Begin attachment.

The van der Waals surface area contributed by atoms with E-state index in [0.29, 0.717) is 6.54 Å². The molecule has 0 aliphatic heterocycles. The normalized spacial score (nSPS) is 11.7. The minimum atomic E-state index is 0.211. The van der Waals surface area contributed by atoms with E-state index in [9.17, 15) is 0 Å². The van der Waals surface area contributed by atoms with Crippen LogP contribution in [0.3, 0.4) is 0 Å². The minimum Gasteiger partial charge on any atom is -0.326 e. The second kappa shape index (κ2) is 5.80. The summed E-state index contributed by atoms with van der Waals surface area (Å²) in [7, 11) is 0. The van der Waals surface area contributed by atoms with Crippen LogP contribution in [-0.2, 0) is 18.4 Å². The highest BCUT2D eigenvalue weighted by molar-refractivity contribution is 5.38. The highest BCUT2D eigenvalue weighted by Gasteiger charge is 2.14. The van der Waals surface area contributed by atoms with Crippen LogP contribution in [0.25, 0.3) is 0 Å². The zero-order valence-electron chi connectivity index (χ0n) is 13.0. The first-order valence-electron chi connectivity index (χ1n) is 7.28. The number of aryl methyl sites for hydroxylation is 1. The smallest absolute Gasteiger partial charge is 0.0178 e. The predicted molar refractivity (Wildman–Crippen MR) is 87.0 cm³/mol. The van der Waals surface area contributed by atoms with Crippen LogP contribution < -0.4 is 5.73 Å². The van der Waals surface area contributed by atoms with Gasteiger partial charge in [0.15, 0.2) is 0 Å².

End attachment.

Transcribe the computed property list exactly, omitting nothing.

The van der Waals surface area contributed by atoms with E-state index in [0.29, 0.717) is 6.54 Å². The molecule has 0 aliphatic heterocycles. The normalized spacial score (nSPS) is 11.7. The minimum atomic E-state index is 0.211. The van der Waals surface area contributed by atoms with E-state index in [9.17, 15) is 0 Å². The van der Waals surface area contributed by atoms with Crippen LogP contribution in [0.3, 0.4) is 0 Å². The minimum Gasteiger partial charge on any atom is -0.326 e. The second kappa shape index (κ2) is 5.80. The summed E-state index contributed by atoms with van der Waals surface area (Å²) in [7, 11) is 0. The van der Waals surface area contributed by atoms with Crippen LogP contribution in [-0.2, 0) is 18.4 Å². The highest BCUT2D eigenvalue weighted by molar-refractivity contribution is 5.38. The highest BCUT2D eigenvalue weighted by Gasteiger charge is 2.14. The van der Waals surface area contributed by atoms with Crippen LogP contribution in [0.25, 0.3) is 0 Å². The zero-order valence-electron chi connectivity index (χ0n) is 13.0. The first-order valence-electron chi connectivity index (χ1n) is 7.28. The number of aryl methyl sites for hydroxylation is 1. The smallest absolute Gasteiger partial charge is 0.0178 e. The predicted molar refractivity (Wildman–Crippen MR) is 87.0 cm³/mol. The van der Waals surface area contributed by atoms with Crippen LogP contribution < -0.4 is 5.73 Å². The van der Waals surface area contributed by atoms with Gasteiger partial charge in [0.15, 0.2) is 0 Å².